5.9       Ongoing monitoring: On an ongoing basis, employees must be alert to changes in a Counterparty’s circumstances that may require updates to or review of CDD conducted prior to the commencement of the business relationship with or prior to the transaction with the Counterparty. When there is a change of circumstances, the relevant HOD shall perform a targeted review of the relationship and make a recommendation to the relevant BU CEO on the future management of the relationship with the Counterparty.

5.10      Third party services: A third party may be engaged to undertake CDD measures (including KYC and/or Enhanced KYC) on behalf of any CLI Group entity provided that the CLI Group entity or the relevant HOD is satisfied that the third party is reputable and has adequate AML/CFT measures in place to comply with AML/CFT requirements consistent with FATF Recommendations. Notwithstanding the engagement of the third party, CLI Group remains responsible for its AML/CFT obligations.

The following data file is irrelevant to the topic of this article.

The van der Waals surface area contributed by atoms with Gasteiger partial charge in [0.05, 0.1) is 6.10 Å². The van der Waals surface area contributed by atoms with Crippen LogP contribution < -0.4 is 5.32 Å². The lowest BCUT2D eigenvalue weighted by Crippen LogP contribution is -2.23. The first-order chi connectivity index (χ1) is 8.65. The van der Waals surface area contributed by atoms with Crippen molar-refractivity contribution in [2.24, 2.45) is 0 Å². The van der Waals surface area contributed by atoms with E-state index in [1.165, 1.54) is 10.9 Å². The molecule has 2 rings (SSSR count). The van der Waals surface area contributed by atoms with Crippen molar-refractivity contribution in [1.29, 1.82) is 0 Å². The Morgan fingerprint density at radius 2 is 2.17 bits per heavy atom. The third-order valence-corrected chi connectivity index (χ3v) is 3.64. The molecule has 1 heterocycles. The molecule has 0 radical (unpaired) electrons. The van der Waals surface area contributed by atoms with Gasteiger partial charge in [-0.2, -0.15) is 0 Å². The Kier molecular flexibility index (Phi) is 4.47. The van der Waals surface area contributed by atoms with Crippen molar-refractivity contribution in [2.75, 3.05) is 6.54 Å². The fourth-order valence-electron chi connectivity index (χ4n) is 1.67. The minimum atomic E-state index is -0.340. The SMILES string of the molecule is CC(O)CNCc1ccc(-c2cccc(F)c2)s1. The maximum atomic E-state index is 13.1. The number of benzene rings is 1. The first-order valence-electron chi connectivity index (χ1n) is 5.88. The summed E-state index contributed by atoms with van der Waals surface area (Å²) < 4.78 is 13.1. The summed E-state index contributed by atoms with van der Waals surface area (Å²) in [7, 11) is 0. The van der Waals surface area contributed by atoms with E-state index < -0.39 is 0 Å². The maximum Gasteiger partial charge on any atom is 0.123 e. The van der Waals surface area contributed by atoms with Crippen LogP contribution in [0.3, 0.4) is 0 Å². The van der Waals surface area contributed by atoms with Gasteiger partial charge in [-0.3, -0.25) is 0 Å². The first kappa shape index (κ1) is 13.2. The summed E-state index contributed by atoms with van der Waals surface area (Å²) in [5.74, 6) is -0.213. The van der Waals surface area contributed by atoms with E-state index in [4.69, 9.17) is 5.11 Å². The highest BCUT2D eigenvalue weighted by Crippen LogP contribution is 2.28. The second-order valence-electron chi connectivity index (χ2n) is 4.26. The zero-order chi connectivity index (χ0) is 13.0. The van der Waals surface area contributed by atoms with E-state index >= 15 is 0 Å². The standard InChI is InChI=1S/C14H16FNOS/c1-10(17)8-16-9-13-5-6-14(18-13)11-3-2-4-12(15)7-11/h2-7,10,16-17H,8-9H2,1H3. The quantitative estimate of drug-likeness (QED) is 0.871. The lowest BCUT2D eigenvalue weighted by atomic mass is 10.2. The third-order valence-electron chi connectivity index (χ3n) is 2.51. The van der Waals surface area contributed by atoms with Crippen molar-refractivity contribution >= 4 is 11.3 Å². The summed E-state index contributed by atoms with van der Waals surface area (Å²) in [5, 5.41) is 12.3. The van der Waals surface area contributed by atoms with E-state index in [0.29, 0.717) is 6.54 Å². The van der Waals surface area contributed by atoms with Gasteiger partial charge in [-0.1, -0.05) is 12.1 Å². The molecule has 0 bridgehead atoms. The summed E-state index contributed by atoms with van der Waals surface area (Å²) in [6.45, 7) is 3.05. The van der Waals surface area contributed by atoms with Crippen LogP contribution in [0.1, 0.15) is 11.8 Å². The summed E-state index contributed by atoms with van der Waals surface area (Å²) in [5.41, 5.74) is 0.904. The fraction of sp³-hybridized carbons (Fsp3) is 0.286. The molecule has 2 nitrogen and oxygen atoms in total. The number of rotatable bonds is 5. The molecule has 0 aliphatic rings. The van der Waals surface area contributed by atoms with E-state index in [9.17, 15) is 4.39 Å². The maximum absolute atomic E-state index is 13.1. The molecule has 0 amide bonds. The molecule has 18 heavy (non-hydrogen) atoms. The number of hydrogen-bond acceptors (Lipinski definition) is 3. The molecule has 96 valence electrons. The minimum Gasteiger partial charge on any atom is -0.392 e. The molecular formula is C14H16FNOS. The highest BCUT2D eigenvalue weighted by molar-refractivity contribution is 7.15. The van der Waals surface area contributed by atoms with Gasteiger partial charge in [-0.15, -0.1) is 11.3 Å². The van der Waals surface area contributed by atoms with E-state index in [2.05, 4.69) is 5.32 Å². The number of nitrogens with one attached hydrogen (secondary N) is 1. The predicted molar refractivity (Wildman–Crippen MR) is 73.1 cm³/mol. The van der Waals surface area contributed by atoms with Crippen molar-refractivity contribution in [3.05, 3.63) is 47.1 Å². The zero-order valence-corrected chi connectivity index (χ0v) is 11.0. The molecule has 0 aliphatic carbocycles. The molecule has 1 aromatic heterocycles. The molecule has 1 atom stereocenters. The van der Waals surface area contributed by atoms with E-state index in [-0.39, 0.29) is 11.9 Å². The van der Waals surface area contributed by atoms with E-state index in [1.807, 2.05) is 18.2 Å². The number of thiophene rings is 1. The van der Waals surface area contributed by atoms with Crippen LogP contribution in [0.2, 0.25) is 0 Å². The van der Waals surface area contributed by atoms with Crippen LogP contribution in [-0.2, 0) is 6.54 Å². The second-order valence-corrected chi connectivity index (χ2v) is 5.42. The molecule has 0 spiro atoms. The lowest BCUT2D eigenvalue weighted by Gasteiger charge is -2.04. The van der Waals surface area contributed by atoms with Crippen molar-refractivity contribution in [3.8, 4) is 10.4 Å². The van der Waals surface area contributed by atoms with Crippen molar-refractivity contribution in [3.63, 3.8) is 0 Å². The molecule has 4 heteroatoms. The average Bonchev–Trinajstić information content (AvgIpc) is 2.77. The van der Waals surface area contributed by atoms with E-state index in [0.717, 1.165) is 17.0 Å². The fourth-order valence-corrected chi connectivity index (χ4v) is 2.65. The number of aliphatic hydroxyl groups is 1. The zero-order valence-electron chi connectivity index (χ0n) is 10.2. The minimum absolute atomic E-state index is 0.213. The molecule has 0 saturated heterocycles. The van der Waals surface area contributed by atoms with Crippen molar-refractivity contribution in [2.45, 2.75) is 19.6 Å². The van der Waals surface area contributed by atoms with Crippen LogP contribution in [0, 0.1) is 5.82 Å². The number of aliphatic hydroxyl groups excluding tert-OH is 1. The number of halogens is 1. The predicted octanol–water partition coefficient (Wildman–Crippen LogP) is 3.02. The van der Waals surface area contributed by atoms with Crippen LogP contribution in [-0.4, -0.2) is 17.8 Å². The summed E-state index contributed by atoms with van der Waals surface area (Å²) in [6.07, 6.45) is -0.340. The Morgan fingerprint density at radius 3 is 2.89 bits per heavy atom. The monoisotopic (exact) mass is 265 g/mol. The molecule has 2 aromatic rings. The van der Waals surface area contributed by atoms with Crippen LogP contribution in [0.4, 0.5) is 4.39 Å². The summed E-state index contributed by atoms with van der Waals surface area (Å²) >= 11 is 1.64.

(2)        Suspicious Transaction Reporting

            (i)    Singapore

5.11      Under the CDSA, there is an obligation to report any knowledge or suspicion of Relevant Circumstances (as defined below) to the Singapore Police Force Commercial Affairs Department (“CAD”). A report to the CAD is made by filing a “Suspicious Transaction Report” (“STR”) to the Suspicious Transactions Reporting Office (“STRO”) via the STRO Online Notices & Reporting (SONAR) platform.

5.12      If, as a result of the CDD measures undertaken on a Counterparty for a business transaction to be entered into in Singapore or other business activity in Singapore, any employee:

(a)       becomes aware that; or

(b)       has reasonable grounds to believe that,

a property1 represents the proceeds of or was used or is intended to be used in connection with drug dealing or criminal conduct or is terrorist property or is to be used for terrorist purposes (“Relevant Circumstances”), the requisite work shall be carried out to determine whether there is actual knowledge of or there are reasonable grounds to believe that there are Relevant Circumstances to be reported as a suspicious transaction (“Suspicious Transaction” or “ST”) by filing a STR to the STRO. .

5.13      During this period of time, the employee should not abruptly cease all communications with the Counterparty so as not to run the risk of tipping off the Counterparty. The employee should continue communications as usual. However, the employee should not complete the transaction with the Counterparty.